You Have To Show The Same Video Again?!

Using Video and Other Training Materials Over and Over Again Can Be A Problem!  What can you do?

Recently, I was talking with an insurance Risk Control Manager about a dilemma in which she finds herself more often than she would like.  The client wants her to conduct training on back injury prevention (pick any topic), and wants her to use a specific video in the presentation, because it is from their industry council or something like that.  She’s always tries to talk them into using a new or different video, but they like the specificity of the content and examples.

So, imagine yourself as an employee attending this training and being forced to watch a video that you’ve seen 3 or 4 times.  Bummer!  Well maybe it doesn’t have to be so bad.  If it could only be made more interesting.

This Risk Control Manager had some good ideas, games, thoughts when you are faced with multiple viewings.

1.  Break into groups of 2 or 3.  Tell the groups that since we’ve seen this video before, we will stop at the beginning of each section and make a list of the content we think will be covered in the next section.  Then, after viewing the next section review the list to see how much of it each group got correct.  Do the same with each section.  Award points, and at the end the group with the most points wins a free soft drink or candy bar.

2.  Using the same set-up as before with groups, start and stop the video at sections of content.  After the first section, begin with a set of questions for the groups that are completely unrelated to the content, like: “What was the color of the narrator’s watchband?”, “Name the make of truck in the background.”, or “Do you think it was about to rain?”  Hmmm.  Maybe they will pay closer attention to the next section.   For  each video section thereafter, ask questions that are more specific to the video content. To help them transfer the content back to their specific job, provide examples that directly relate back to their work.  Then mix it up, with specific work related questions and those that are off-the-wall, like the color of the forklift driver’s shirt.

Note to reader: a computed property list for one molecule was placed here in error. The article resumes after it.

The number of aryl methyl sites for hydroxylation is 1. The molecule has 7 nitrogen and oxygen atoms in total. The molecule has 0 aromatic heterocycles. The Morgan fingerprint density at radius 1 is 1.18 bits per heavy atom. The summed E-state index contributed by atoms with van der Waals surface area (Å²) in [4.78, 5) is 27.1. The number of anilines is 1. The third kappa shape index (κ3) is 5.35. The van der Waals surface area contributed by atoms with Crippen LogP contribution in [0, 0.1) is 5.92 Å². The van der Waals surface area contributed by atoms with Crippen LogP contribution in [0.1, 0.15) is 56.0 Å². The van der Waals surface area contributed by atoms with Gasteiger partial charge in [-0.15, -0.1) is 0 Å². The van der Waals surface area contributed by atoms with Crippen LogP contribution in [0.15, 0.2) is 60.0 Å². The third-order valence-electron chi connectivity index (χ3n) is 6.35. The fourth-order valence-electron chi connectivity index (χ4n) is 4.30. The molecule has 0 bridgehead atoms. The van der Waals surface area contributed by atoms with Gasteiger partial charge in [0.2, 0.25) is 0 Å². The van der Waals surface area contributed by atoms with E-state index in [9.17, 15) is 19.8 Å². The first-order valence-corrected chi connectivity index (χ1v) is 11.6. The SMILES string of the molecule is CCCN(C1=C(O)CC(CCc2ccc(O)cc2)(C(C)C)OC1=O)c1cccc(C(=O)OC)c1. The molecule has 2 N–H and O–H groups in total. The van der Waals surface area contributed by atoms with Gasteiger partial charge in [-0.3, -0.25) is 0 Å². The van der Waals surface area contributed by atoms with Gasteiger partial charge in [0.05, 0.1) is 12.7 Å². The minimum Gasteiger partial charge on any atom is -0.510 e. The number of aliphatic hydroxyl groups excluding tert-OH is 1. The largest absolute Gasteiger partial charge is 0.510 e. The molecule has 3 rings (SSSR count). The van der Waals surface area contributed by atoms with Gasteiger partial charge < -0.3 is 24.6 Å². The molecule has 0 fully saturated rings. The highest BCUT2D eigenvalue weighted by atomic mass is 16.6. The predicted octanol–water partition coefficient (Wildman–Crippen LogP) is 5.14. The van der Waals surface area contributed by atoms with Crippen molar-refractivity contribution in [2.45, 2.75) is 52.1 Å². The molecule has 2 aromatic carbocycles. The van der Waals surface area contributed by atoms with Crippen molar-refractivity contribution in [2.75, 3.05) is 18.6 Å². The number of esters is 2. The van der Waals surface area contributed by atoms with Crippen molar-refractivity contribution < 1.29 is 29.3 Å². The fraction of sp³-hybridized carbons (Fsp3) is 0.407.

Make it fun.  Sort of a game where points are earned, and the most points wins a chance to leave work an hour early….. or the least points buys pizza for the next safety meeting.   Be creative.  The goal is to get the attendees to pay attention and to engage in the learning process.

What other ideas do you have that can make using videos and training materials over (and over, and over) again useful and constructive?